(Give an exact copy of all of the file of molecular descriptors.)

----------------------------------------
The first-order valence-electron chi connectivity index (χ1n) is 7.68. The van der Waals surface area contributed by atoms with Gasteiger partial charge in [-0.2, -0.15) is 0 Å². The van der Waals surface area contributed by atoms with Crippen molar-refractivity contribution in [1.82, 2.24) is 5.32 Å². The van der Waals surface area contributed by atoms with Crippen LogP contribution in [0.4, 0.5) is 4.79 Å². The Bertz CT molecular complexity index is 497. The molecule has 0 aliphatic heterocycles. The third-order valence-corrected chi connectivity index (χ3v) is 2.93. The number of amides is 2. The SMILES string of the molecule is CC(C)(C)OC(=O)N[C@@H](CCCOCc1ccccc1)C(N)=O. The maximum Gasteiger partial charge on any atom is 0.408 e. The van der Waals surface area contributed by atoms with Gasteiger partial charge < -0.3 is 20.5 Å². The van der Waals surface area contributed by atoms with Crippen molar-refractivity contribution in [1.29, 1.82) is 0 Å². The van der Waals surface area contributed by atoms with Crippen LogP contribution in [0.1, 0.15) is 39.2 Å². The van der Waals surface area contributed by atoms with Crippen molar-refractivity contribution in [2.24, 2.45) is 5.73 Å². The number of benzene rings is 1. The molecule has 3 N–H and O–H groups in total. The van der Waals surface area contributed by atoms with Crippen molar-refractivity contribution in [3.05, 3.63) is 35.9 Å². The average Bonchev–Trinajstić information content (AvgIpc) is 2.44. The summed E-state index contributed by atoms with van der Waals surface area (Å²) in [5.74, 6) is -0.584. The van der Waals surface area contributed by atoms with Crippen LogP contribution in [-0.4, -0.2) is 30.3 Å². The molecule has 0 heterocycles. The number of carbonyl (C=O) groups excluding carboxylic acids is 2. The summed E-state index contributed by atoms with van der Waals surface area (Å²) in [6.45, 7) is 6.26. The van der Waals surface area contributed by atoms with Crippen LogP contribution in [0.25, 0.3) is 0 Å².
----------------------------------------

The first-order valence-electron chi connectivity index (χ1n) is 7.68. The van der Waals surface area contributed by atoms with Gasteiger partial charge in [-0.2, -0.15) is 0 Å². The van der Waals surface area contributed by atoms with Crippen molar-refractivity contribution in [1.82, 2.24) is 5.32 Å². The van der Waals surface area contributed by atoms with Crippen LogP contribution in [0.4, 0.5) is 4.79 Å². The Bertz CT molecular complexity index is 497. The molecule has 0 aliphatic heterocycles. The third-order valence-corrected chi connectivity index (χ3v) is 2.93. The number of amides is 2. The SMILES string of the molecule is CC(C)(C)OC(=O)N[C@@H](CCCOCc1ccccc1)C(N)=O. The maximum Gasteiger partial charge on any atom is 0.408 e. The van der Waals surface area contributed by atoms with Gasteiger partial charge < -0.3 is 20.5 Å². The van der Waals surface area contributed by atoms with Crippen molar-refractivity contribution in [1.29, 1.82) is 0 Å². The van der Waals surface area contributed by atoms with Crippen LogP contribution in [0.1, 0.15) is 39.2 Å². The van der Waals surface area contributed by atoms with Crippen molar-refractivity contribution in [2.24, 2.45) is 5.73 Å². The number of benzene rings is 1. The molecule has 3 N–H and O–H groups in total. The van der Waals surface area contributed by atoms with Crippen molar-refractivity contribution in [3.05, 3.63) is 35.9 Å². The average Bonchev–Trinajstić information content (AvgIpc) is 2.44. The summed E-state index contributed by atoms with van der Waals surface area (Å²) in [5.74, 6) is -0.584. The van der Waals surface area contributed by atoms with Crippen LogP contribution in [-0.4, -0.2) is 30.3 Å². The molecule has 0 heterocycles. The number of carbonyl (C=O) groups excluding carboxylic acids is 2. The summed E-state index contributed by atoms with van der Waals surface area (Å²) in [6.45, 7) is 6.26. The van der Waals surface area contributed by atoms with Crippen LogP contribution in [0.25, 0.3) is 0 Å².